So what would it mean if a woman pulled out the pins and let her hair hang loose?  It would be a declaration of independence: “I’m free! I’m my own woman!  I don’t have to do what my husband says!”  Some of you will remember the early days of “Women’s Lib” when women were encouraged to burn certain “restrictive” items of clothing as a sign of their freedom!  Letting your hair down in 1st century Corinth would send out the same signal. Some married women take off their engagement and wedding rings before going out clubbing.  Again, they’re shouting that they’re free – they don’t need to worry about what their husbands think of their behaviour.

Do you understand now why Paul says that a woman who kept her head uncovered – ie who let her hair hang down loose – was actually the same as a woman with cropped hair?  She was sending out the same message: “I’m free! I’m not under the authority of any man! I’m answerable to no-one but myself”.  Paul says, “for if a wife will not cover her head, then she should cut her hair short!” (vs 6)!   If she wants to boast of the same sort of freedom that prostitutes ‘enjoy’, let her go the whole way and wear her hair the same way they do!

So Paul is warning Christian wives in the church in Corinth that if a Christian woman is going to play a public part in the worship by praying or prophesying, she must not “let her hair down”. She must not send out a signal that she’s broken away from her husband’s authority.  If she does, she will “dishonour her Head” – the husband that God has put over her.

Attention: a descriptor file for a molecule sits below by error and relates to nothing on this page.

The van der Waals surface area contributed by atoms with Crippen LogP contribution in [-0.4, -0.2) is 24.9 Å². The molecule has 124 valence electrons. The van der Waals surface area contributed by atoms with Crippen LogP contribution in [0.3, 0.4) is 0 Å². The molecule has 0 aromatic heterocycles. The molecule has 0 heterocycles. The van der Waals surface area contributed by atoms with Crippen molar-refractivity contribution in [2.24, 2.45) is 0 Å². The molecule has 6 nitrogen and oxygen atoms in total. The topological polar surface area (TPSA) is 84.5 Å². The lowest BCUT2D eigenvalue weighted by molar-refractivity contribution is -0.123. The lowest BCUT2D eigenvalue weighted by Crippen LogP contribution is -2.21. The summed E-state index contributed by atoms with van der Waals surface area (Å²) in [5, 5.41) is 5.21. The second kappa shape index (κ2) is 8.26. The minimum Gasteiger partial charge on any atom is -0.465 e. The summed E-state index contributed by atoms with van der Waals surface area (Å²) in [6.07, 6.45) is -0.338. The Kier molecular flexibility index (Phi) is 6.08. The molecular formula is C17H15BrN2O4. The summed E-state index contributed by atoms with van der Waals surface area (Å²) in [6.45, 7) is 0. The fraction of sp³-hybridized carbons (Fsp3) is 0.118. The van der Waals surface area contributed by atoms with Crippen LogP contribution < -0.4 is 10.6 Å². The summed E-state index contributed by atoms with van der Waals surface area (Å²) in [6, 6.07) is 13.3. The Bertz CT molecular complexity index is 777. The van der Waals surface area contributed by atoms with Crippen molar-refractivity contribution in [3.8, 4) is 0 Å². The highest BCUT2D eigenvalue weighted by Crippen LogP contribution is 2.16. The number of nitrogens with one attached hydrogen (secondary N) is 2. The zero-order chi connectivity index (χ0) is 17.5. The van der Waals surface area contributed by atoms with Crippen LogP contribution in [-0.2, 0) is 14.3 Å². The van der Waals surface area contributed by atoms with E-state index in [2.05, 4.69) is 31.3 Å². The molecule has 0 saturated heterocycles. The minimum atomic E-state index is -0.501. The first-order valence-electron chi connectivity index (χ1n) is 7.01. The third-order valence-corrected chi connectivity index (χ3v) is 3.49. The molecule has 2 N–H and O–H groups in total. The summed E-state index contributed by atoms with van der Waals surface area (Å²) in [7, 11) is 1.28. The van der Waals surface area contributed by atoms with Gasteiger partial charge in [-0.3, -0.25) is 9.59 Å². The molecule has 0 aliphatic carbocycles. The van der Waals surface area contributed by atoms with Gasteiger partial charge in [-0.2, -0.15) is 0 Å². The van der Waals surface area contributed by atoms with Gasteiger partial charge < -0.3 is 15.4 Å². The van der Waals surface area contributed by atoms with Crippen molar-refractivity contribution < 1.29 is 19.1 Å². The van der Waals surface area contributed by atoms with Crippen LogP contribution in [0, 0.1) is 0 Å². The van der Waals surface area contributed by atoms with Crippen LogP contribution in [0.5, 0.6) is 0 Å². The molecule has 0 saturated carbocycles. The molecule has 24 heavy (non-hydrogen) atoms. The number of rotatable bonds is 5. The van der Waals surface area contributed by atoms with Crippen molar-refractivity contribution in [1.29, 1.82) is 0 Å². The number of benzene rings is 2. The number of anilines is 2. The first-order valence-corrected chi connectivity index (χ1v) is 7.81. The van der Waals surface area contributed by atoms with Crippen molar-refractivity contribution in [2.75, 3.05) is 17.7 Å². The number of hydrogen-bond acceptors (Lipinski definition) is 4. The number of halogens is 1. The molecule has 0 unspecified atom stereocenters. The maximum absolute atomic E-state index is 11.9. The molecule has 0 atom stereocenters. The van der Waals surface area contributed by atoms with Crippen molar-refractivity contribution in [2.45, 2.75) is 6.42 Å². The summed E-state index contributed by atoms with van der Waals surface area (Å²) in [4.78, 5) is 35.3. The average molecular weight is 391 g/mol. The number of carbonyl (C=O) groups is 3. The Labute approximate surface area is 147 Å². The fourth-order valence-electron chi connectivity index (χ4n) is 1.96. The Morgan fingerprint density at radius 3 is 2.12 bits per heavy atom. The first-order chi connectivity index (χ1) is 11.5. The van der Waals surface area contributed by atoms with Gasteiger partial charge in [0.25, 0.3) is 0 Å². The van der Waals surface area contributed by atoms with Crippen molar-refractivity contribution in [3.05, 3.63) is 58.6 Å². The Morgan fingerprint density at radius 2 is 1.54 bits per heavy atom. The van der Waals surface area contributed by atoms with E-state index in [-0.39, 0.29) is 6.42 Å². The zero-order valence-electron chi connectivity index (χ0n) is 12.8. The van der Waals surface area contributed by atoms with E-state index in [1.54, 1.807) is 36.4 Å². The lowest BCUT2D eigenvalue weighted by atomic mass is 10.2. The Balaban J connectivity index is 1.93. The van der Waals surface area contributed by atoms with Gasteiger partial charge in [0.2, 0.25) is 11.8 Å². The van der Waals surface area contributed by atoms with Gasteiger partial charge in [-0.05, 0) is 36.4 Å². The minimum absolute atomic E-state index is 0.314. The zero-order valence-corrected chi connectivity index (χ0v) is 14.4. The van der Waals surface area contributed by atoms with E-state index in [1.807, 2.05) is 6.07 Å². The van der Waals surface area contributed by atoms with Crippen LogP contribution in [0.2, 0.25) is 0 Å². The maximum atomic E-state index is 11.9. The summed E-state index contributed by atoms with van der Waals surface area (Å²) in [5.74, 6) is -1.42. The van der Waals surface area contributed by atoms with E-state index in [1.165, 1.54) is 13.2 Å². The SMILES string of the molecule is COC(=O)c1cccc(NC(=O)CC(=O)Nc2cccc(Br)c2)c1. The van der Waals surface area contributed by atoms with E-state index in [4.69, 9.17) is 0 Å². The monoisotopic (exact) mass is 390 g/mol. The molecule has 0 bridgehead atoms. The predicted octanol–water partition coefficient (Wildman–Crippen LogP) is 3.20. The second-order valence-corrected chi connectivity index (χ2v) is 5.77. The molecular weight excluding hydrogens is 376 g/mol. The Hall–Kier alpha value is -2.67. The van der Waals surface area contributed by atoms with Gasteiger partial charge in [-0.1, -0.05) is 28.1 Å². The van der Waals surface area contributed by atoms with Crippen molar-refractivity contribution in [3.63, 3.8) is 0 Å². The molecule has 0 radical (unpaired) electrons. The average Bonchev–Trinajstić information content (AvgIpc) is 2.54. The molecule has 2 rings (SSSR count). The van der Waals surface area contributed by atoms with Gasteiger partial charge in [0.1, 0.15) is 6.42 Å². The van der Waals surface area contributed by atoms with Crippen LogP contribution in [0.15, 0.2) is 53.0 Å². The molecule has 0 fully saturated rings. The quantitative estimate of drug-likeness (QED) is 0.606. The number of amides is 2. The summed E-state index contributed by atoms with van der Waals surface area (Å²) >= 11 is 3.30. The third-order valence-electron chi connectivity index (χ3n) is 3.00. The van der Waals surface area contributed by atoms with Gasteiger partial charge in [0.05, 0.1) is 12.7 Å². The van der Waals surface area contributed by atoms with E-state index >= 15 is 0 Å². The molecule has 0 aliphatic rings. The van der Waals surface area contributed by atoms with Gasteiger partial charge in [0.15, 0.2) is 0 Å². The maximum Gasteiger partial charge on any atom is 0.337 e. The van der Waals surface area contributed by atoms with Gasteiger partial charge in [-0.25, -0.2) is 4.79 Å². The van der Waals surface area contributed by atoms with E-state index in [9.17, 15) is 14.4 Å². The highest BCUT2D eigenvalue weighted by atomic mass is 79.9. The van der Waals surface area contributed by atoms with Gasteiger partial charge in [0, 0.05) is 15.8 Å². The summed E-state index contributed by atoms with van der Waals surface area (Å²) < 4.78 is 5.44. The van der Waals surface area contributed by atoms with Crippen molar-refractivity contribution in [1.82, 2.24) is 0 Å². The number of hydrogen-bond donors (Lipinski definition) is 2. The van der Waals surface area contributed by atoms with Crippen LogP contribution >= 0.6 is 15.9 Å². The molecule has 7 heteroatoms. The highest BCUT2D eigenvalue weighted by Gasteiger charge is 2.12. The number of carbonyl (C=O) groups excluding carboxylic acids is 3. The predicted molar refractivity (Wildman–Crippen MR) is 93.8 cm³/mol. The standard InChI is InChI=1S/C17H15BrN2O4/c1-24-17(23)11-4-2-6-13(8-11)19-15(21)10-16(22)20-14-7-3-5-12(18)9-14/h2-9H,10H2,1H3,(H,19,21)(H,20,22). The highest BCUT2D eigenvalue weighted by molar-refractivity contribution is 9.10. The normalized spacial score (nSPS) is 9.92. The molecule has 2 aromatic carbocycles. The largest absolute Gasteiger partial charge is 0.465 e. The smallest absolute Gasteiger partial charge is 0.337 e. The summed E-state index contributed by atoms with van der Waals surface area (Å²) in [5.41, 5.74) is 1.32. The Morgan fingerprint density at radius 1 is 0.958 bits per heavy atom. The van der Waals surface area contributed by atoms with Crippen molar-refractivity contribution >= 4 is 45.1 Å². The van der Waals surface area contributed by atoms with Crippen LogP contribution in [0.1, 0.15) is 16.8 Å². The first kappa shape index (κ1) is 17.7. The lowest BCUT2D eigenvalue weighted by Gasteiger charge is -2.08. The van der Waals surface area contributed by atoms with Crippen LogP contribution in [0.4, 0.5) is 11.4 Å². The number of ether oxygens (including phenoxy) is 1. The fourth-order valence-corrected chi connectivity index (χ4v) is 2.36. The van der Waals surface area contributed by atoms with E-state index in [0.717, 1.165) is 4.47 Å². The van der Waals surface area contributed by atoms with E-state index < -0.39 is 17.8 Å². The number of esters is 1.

The problem in Corinth

FreedomBut why did these women need such a warning?   There must have been women in the church who were acting in that way.  Otherwise, why did Paul write these words?  But would any Christian woman deliberately send out such a message?

You don’t have to go to Corinthians for the answer. You’ll find the answer right back at the start of human history.  Why did Eve want to negotiate directly with the serpent, rather than leaving it to her husband to do the talking? Why did she take the initiative, pluck the forbidden fruit and give it to her husband?  From the very start of human history, the temptation for a woman has been to forget that her husband is her Head, and to try to act independently of him. And the serpent will always find ways of encouraging her to do it.

It seems that in the church in Corinth, many believers had very mixed up ideas of Christian freedom. They thought that now that they were Christians they could cast off all rules, restraints, conventions.  Some believers thought they could cast off their marriage partners (1 Cor 7:10-11). Some thought that they were safe going into pagan temples and joining in the feasts there (1 Cor 10:20-21).  Some even believed that when they were in “spiritual” ecstasies, they might be led to curse Christ (1 Cor ch 12 vs 3).  The slogan they quoted again and again was “all things are lawful for me” (1 Cor 6:12/ 10:23).